Last Updated Jan 21, 2011 6:15 PM EST
I know to some this issue may seem trivial but to me this is like taking my right to breathe," said Dawn Allyn, a 44-year-old sign language interpreter from College Station, Texas, who used to use Ultra o.b. tampons.
Even her ex-husband went from store to store and made phone calls trying to find them.*Much has been written about the damage J&J has done to its own brands with its repeated recalls of Tylenol, Benadryl and other over-the-counter medicines. (The company even cut its employee bonuses in part because its image has suffered). But it is the o.b. mystery that is has baffled consumers most. Tampons consist of cotton and rayon -- they aren't difficult to make. Yet:
... the shelves that normally hold o.b.'s, the no-applicator tampons, are yawningly empty. I tried CVS. I tried Walgreens. Nothing but gaps that remind me of the years I spent reporting in the old Soviet Union, with its unstocked food stores.
Do they contain a secret ingredient that is only available from Somalia? Anyway, I lodged a formal, semi-crazed PMS-induced protest with J&J. They are really pissing off the wrong group of women, don't you think?The management lesson here is to do with built-in redundancy. Over the last few years, in an effort to goose margins, managers have axed excess capacity from their systems and relied on just-in-time delivery systems. That makes things cheaper, but when you're in the business of marketing a staple on which consumers are dependent it can be a false economy. o.b. generates just $38.7 million a year in revenue for J&J, barely a rounding error in its financial statements. But J&J's corporate image -- which is much more valuable to the company -- is traditionally like that of your mom, if your mom was a nurse: trustworthy and caring. Moms don't bail without explanation, and yet that is pretty much what J&J has done with o.b. The company has still not said why it ceased shipping sometime back in November, and thus tarnished its image to a much larger degree than $38.7 million. Would it really have killed J&J to have two locations at which this brand could have been made, just in case?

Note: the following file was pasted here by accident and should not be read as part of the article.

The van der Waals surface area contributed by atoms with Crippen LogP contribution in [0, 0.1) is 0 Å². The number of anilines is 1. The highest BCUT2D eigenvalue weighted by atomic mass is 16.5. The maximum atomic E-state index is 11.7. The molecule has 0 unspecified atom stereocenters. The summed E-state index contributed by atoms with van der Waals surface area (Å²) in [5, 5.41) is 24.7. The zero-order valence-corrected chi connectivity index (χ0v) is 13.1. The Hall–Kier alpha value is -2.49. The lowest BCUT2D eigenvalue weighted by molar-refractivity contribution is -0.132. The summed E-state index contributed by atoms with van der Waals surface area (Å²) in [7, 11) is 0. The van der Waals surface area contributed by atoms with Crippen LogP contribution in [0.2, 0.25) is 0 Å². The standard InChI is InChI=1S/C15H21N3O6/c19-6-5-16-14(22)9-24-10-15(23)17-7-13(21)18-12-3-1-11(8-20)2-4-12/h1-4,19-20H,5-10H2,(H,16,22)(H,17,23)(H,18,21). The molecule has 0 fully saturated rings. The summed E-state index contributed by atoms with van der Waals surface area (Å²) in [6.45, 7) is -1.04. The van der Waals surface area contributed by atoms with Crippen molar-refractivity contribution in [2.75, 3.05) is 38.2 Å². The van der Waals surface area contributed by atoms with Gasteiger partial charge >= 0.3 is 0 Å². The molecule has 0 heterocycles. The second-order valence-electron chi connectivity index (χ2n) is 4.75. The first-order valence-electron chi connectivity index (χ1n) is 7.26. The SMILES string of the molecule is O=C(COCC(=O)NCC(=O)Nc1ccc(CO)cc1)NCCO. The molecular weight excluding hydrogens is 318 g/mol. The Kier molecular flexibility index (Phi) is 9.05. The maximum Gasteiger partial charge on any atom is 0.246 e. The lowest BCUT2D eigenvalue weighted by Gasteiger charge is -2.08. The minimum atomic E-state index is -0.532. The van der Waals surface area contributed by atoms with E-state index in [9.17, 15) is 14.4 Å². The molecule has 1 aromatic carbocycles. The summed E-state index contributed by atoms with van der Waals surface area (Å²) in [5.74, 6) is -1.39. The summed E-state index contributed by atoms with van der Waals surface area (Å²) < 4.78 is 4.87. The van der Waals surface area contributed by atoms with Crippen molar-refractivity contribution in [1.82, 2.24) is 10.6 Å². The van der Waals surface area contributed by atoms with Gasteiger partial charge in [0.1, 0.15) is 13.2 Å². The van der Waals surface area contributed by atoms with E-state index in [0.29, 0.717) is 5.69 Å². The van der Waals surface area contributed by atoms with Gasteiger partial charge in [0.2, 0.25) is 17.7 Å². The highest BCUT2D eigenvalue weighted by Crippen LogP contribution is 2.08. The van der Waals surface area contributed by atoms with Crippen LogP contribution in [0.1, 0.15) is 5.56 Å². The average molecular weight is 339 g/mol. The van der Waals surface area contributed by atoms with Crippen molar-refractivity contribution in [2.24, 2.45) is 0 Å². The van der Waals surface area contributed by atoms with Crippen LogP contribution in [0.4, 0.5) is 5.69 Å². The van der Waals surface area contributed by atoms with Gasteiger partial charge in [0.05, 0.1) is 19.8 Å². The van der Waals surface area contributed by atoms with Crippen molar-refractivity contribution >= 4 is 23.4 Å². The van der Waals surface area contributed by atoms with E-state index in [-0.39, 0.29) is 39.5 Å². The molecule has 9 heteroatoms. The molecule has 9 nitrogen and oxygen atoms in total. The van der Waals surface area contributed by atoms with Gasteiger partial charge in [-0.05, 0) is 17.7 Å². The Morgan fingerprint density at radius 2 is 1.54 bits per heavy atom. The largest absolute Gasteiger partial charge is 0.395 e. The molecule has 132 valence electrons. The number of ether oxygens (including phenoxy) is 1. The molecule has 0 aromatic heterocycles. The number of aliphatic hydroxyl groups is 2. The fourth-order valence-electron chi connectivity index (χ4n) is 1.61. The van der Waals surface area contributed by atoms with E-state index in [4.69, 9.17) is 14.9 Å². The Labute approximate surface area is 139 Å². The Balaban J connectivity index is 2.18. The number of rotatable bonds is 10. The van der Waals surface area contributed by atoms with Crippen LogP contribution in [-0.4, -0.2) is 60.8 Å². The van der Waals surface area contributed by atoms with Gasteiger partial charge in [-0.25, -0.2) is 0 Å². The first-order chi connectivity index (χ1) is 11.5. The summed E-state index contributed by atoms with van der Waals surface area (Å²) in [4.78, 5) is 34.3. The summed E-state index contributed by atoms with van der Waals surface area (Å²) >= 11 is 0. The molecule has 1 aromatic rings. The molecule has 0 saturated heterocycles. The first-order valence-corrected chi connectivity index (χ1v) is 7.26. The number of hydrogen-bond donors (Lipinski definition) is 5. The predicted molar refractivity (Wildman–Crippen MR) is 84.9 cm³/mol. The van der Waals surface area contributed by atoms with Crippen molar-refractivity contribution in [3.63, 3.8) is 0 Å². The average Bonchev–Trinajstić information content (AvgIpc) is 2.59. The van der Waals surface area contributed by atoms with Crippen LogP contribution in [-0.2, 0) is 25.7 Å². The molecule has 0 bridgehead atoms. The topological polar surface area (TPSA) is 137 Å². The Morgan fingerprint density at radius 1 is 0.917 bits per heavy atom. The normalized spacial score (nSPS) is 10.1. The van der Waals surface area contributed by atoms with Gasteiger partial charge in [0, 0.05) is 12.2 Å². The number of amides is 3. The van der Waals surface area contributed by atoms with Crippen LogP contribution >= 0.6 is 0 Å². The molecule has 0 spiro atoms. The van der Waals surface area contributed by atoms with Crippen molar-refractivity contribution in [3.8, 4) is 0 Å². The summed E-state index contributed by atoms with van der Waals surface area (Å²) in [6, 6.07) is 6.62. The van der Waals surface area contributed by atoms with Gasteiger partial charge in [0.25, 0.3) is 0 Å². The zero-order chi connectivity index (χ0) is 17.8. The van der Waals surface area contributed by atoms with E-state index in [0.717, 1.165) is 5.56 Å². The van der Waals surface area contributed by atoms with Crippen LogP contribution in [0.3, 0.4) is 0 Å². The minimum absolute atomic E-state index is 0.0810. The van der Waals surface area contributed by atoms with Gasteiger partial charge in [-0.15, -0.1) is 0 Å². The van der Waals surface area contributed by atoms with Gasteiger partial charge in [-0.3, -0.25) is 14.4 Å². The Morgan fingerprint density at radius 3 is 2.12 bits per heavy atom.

Genzyme (GENZ) learned a similar lesson in 2009 when the factory that made drugs for rare genetic conditions like Fabry and Gaucher diseases was disabled by contamination. There was no alternative supplier of the products, and patients had to live without.
"Still no OB tampons in stores, so I just ordered many boxes from drugstore.com. This might get me through till menopause!" tweeted Barbara Rice, executive editor of Penthouse magazine.*What's wrong with this picture?